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In the front line Climate Camp provides an opportunity to examine design activism in action. Jody Boehnert attended this year’s event
The design industry is an important player in the creation of a sustainable society. Designers could help the world collectively rise to the challenge, but only if we wrench our creative faculties free from their recent history as servants of industry, pawns in a game that spawns the conspicuous consumption that is now clearly causing ecological overshoot.
In the wake of the latest IPCC reports activists have become increasingly focused on climate change and are confronting the systemic problems that lay at the heart o f the crisis. The Stern Report made it clear even within the highest corridors of power that climate change threatens to be the greatest and widest-ranging market failure ever seen. We are now witnessing a movement of people convinced that we cannot buy or sell our way out of this predicament. The Limits to Growth [a report commissioned by think tank The Club of Rome] warned us over 30 years ago that unlimited growth within a finite planet was a recipe for disaster, but now the reality of resource depletion, pollution and climate change is acknowledged by mainstream audiences. Whether we respond fast enough to avoid cataclysmic climate change remains to be seen. There is still an immense disconnect between the consensus within peer reviewed science and awareness and action on the ground. Designers are key intermediaries between science, policy, and the public. Design activists are filling a gap where more conservative organisations and governments fear to tread.
“A design activist will activate people to ‘become the change’ by using the power of the design process to engage, raise awareness, amplify existing capacity and generate transformative actions,” explains Alastair FaudLuke, author of the original Eco Design Handbook who is presently working on a new book, Design Activism (to be published in 2009 by Earthscan). Ann Thorpe (author of Atlas of Sustainability and blog designactivism.net) describes design activism as work where designers use their skills to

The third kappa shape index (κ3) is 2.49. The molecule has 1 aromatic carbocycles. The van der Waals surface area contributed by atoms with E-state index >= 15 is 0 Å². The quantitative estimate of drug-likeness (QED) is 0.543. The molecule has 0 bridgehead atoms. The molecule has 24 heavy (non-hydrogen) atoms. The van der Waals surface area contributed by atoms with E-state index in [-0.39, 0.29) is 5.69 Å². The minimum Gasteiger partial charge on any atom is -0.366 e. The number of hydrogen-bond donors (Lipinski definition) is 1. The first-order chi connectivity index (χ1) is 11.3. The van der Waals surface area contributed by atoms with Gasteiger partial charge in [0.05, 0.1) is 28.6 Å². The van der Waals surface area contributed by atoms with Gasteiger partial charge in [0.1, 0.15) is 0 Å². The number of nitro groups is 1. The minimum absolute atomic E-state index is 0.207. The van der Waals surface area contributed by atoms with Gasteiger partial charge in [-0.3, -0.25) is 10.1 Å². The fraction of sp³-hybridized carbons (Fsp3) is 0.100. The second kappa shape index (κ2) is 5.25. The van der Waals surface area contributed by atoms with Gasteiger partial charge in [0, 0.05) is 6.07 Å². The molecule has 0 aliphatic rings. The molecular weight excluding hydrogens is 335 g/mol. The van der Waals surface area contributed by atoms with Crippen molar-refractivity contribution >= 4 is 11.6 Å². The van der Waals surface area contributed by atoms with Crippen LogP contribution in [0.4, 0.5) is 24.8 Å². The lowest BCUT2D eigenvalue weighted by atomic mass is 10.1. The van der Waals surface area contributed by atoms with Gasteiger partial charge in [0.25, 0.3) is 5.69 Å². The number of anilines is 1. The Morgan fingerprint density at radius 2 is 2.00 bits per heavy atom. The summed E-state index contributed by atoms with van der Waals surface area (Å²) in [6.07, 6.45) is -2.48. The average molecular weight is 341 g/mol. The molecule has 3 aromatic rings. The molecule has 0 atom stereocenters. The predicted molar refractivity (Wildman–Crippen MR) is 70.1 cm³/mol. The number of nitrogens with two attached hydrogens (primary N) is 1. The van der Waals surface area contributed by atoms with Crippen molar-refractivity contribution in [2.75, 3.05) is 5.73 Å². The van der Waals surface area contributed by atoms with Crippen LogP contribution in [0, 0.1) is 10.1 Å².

A B O V E : Activists at Climate Camp 2007 march on b a a ’s offices at Heathrow. The cardboard ‘shields’ feature images o f a representative cross-section o f the world’s population. They were created by John Jordan and the Climate Camp team. Photo: Kristian Buus make the changes in the world that neither the market nor the government pay for, but are design actions that seek to protect and act for the disempowered. The theme of design activism featured strongly at the recent Changing the Change conference in Turin and new work developed in this field is creating a better understanding of design as a tool for social change.
Meanwhile, one of activism’s most visionary and potentially influential manifestations is the Climate Camp which set up this year outside the Kingsnorth power station in Kent. Climate Camp, now in its third year, is a congregation of diverse individuals so concerned about climate change that they are willing to take non-violent direct action to demonstrate their determination to stop a new generation of fossil fuel-based infrastructure. The camp is organised as a radically decentralised entity with ‘no leaders’. Decisions are made by consensus through an elaborate series of meetings. The Climate Camp is also funded primarily by the people who attend. An estimated 2,000 people participated in the creation o f a completely sustainable temporary community powered by the sun, wind and cycles for a week at the beginning of August this year. The camp held over too workshops. Somewhat miraculously, it all worked. The Climate Camp this year managed to shut down the Kingsnorth power station (the site of the proposed first new coal fired power station in the UK in over 25 years) with a day of action that was remarkably disciplined >
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